3 years ago

Premios de la UICN - IUCN Portals

Premios de la UICN - IUCN Portals

mango and guava

mango and guava seedlings), 3 wells and 19 water pumps to supplement agricultural and domesticwater supply, some of which are actions designed to also benefit women’s livelihoods.Resolving conflict, securing food in UgandaFor hundreds of years, the Benet people have been forest dwellers, deriving their livelihoods from theforested landscape of Mount Elgon but in 1983 the Ugandan Government declared Mount Elgon aNational Park, evicted the Benet communities and resettled them outside the forest. During the past30 years, the situation between the Benet communities and the Government has been tense. Eventhough an area of 6,000 hectares was degazetted to settle the Benet people, population increases inthe resettled areas has led to overuse of natural resources both inside and outside the National Park.This has led to land degradation, landslides, and a rise in poverty. Reduced livelihood options andbelief in their ancestral rights led the Benet communities to exploit the resources of the national parkitself for survival.IUCN took up the challenge to address this situation, and through its Livelihoods and LandscapesInitiative, has worked with partners and local communities to help redefine conservation and the futureof Mount Elgon in this area. A buffer zone has been established around the national park that helps toaddress problems such as boundary disputes, access to forest resources, illegal hunting and grazing.Livelihood improvements are also promoted within the buffer zone and the adjacent landscapes. Inaddition, the office worked with both the local authorities and local communities to develop simplebylaws regulating agriculture in farm areas close to the national park.The preliminary results demonstrate that local communities have increased their incomes by morethan 100% in honey production, and a two-fold increase in milk production and vegetable gardening.In 2010 it was estimated an average increase in income from $10 per month to $100 per month,resulting in 70% increase of children school enrolment in this group. Crop yields have increased withmany farmers now able to plant two cycles, while soil erosion has been reduced and water retentionincreased with many more trees being planted on farm. 705 households involved in constructingcontours to control soil erosion generated a two fold increase in crop yields as a re result of 2 cropsnow planted instead of 1 (7–10 bags per acre of maize to 16–20 bags and 30–50 bags of potatoes to80–100 bags).Case studies: Greening the World EconomyInvesting in Ecosystems as Water InfrastructureConventional water investments ignore the economic role of river basins themselves and ecosystemsas natural water infrastructure. They omit the natural ecosystems which safeguard and maintain waterquality and supplies, protect against water-related disasters and generate goods and services that arevital for human well-being and economic development.IUCN promotes the idea that economic planning for water resources development, at basin or nationalscales, needs to account for ecosystem services. With the costs and benefits of ecosystem servicesvalued, a business case can be made for investing in ecosystems and watersheds as naturalinfrastructure, as part of sustainable financing for river basin management.The key to investing in ecosystem services as natural water infrastructure is understanding their value.With ecosystem values in hand, decision makers can then weigh up the costs and benefits of alternatechoices for water infrastructure development and operation. Performing ecosystem valuations,particularly in ways that encourage whole communities to participate, can empower all stakeholders.With knowledge gained from ecosystem valuations, priority can be given to projects that combineinvestment in natural and built infrastructure.A relevant example of this initiative occurred in the Okavango Delta in Botswana where direct use ofvarious ecosystem benefits was found to generate an estimated US$ 136 million in terms of grossoutput, US$ 51 million in terms of direct value added to gross national product (GNP) and US$ 24million in resource rent. The value of ecosystem water services provided by Muthurajawela Marsh inSri Lanka is also significant, at more than US$ 2,500 per hectare of wetland. Undertaking engineeringworks to restore the flooding regime in Waza Logone floodplain, Cameroon would generatesubstantial net benefits of between $1.1 million and US $2.3 million a year over the 2003 situation.356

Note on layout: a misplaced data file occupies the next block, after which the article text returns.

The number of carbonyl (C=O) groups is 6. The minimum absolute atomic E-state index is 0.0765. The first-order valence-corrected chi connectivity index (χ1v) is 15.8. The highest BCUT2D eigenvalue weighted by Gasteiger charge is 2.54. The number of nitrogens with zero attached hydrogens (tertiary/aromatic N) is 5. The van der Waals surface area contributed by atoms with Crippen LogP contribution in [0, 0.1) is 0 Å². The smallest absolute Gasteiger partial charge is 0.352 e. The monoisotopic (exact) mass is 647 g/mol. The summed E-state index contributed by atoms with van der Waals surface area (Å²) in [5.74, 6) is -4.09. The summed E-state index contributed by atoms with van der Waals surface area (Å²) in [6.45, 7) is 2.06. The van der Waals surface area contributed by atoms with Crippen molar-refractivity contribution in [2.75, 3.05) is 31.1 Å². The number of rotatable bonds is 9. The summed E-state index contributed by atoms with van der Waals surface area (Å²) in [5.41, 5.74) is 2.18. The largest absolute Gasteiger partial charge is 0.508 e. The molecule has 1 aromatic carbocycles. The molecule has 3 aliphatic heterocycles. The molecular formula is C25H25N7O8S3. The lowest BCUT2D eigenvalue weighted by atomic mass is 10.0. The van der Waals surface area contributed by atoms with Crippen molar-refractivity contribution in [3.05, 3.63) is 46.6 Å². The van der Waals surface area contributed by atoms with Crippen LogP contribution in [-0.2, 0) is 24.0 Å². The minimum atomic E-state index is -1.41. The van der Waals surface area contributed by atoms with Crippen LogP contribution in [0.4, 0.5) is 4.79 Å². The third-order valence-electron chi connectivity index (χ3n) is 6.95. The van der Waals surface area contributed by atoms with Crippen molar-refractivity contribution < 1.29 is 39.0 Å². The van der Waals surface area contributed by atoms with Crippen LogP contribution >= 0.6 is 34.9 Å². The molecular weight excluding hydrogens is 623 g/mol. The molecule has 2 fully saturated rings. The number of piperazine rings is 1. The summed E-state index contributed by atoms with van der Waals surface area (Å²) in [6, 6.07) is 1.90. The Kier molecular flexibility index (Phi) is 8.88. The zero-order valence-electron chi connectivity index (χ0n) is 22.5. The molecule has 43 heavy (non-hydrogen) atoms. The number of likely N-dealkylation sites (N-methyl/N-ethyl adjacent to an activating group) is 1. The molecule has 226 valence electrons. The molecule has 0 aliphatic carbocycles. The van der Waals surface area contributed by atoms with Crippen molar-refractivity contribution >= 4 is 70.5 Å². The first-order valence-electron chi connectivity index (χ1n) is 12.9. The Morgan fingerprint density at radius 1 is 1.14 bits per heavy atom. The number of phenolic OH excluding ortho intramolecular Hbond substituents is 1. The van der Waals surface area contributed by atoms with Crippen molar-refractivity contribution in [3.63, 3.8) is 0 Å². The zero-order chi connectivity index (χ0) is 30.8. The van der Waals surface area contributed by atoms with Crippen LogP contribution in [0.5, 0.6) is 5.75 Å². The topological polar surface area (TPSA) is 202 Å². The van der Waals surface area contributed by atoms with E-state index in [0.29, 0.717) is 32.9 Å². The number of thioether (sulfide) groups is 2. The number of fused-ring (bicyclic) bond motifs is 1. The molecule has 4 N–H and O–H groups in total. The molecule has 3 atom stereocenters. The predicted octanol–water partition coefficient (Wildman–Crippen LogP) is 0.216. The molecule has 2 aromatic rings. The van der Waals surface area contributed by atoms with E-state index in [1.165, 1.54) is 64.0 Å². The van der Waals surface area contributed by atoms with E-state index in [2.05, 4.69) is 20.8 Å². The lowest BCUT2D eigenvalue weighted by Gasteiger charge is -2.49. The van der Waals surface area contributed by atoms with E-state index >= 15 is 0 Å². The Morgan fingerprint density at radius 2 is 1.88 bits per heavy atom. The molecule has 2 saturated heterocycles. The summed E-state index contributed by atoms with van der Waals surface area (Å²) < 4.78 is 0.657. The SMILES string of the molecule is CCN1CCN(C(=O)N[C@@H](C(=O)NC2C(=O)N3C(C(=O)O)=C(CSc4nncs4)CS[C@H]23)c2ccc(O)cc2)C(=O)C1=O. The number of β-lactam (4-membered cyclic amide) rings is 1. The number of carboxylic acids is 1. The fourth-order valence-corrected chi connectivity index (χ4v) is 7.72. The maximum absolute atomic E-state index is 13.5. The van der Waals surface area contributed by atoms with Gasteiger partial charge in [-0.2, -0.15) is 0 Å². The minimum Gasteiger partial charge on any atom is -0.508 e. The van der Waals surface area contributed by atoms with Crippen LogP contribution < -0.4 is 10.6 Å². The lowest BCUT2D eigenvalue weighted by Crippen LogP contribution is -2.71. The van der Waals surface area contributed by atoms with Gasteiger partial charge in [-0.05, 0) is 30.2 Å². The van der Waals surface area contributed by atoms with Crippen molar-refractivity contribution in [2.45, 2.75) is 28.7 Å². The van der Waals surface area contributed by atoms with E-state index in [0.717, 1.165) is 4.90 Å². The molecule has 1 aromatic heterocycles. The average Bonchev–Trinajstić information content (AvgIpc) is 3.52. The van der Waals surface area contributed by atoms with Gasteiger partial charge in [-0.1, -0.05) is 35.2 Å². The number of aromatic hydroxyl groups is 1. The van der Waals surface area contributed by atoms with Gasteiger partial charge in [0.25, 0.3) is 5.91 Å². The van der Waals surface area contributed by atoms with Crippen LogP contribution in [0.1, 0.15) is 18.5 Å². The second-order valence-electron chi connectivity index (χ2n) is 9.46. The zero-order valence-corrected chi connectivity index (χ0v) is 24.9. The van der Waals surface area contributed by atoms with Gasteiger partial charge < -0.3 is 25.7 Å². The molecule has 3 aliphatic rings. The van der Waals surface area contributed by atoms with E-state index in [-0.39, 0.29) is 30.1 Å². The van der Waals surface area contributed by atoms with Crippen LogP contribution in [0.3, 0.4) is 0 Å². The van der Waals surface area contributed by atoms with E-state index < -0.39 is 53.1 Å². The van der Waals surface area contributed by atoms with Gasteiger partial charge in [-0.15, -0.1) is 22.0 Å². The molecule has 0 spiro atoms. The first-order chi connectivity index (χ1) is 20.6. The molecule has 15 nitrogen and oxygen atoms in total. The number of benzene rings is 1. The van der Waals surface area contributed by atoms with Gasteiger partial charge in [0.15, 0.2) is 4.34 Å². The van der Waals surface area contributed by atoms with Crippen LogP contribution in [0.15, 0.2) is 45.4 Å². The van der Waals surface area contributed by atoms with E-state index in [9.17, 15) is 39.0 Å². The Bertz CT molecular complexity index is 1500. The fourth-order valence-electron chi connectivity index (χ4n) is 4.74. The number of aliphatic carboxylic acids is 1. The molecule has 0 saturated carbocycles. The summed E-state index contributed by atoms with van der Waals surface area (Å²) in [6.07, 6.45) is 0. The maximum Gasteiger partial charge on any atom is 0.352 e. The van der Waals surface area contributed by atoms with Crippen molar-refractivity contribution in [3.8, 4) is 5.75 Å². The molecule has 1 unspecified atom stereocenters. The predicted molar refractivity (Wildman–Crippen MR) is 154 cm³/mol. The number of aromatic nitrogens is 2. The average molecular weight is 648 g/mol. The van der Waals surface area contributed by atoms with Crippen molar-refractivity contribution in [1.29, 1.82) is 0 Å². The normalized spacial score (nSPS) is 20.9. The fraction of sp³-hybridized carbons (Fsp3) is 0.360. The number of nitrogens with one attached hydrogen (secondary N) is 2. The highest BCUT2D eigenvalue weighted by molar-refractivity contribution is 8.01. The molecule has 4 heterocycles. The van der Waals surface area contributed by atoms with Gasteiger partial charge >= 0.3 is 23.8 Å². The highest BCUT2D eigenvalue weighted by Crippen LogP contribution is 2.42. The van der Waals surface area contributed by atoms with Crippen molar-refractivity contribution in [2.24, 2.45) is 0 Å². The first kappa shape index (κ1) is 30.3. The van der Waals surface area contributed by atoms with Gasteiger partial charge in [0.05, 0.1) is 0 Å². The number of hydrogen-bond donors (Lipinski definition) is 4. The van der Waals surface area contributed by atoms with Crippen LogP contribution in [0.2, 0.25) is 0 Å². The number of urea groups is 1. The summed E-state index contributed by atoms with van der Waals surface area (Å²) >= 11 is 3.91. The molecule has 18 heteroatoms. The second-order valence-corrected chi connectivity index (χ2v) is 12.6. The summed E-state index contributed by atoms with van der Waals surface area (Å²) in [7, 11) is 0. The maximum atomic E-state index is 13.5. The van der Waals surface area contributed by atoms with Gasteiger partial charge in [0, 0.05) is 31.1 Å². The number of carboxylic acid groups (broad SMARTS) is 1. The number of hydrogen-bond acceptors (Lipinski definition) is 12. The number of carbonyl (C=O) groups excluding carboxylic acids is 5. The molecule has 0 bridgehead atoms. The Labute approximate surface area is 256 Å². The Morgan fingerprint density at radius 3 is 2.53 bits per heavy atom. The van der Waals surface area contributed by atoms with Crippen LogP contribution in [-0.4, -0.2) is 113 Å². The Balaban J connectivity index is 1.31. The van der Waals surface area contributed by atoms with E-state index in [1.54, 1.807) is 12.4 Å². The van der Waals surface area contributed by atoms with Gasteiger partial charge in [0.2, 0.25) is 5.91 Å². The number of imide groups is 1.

This information was used to prepare the Background Paper “Putting Nature in the Nexus: Investing inNatural Infrastructure to Advance Water-Energy-Food Security” for Bonn 2011 Conference on “TheWater, Energy and Food Security Nexus – Solutions for the Green Economy” held by the Governmentof Germany. Investment in natural water infrastructure was adopted at the conference as one of sixkey opportunities for building water, food and energy security, and included in recommendations forthe Rio+20 conference.Working with Holcim to improve biodiversity managementIUCN’s priority is to engage the business sectors in which change is most important and urgent, due tothe scale of their environmental and social impacts. Large footprint industries tend to have largeimpacts on biodiversity through their operations and processes. Therefore, these sectors represent themain target for IUCN to approach and to help transform their biodiversity risk into conservationopportunities.IUCN and Holcim have been working together since 2007 to strengthen biodiversity managementwithin Holcim’s operations and to contribute to sector-wide improvements in the cement and relatedsectors. The major outcome of the IUCN-Holcim Phase I agreement (2007–2010) was thedevelopment of a Biodiversity Management System to guide the systematic integration of biodiversityconsiderations into Holcim’s cement and aggregate quarrying operations worldwide as well as toinfluence the development of a corporate policy on biodiversity with a quantitative targets. Forinstance, in sites that have global or national biodiversity importance and impact is medium or greater,then a Biodiversity Action Plan (BAP) is required. Holcim has established a target of 80% of thesesensitive sites have BAP in place by 2013.In 2011, the two organizations renewed their collaboration for a further three years. Building on theachievements of the first agreement, the IUCN-Holcim Phase II agreement aims to: effectivelyimplement the Biodiversity Management System in Holcim operations; influence national policies andlegal instruments to enable the building material sector to deliver better biodiversity conservationoutcomes; influence the development of sector-wide standards for biodiversity conservation; andstrengthen Holcim’s approach to water management. During 2011, emphasis was placed on BMSimplementation through the development of a training pack to assist Holcim staff to understand theBMS and risk classification. The biodiversity advisory panel, formed by IUCN, has assisted inreviewing the site classifications, which is vital for determining the level of biodiversity managementrequired. To assist this review, IUCN conducted a desktop screening of the reported quarries usingIntegrated Biodiversity Assessment Tool. Working towards influencing the sector, IUCN participated inthe review and commenting of the Cement Sustainability Initiative (CSI) Quarry Rehab guidelines,which brings in the learning IUCN has gained from working with Holcim.FIGURE 10: THE BIODIVERSITY MANAGEMENT SYSTEM RISK MATRIX357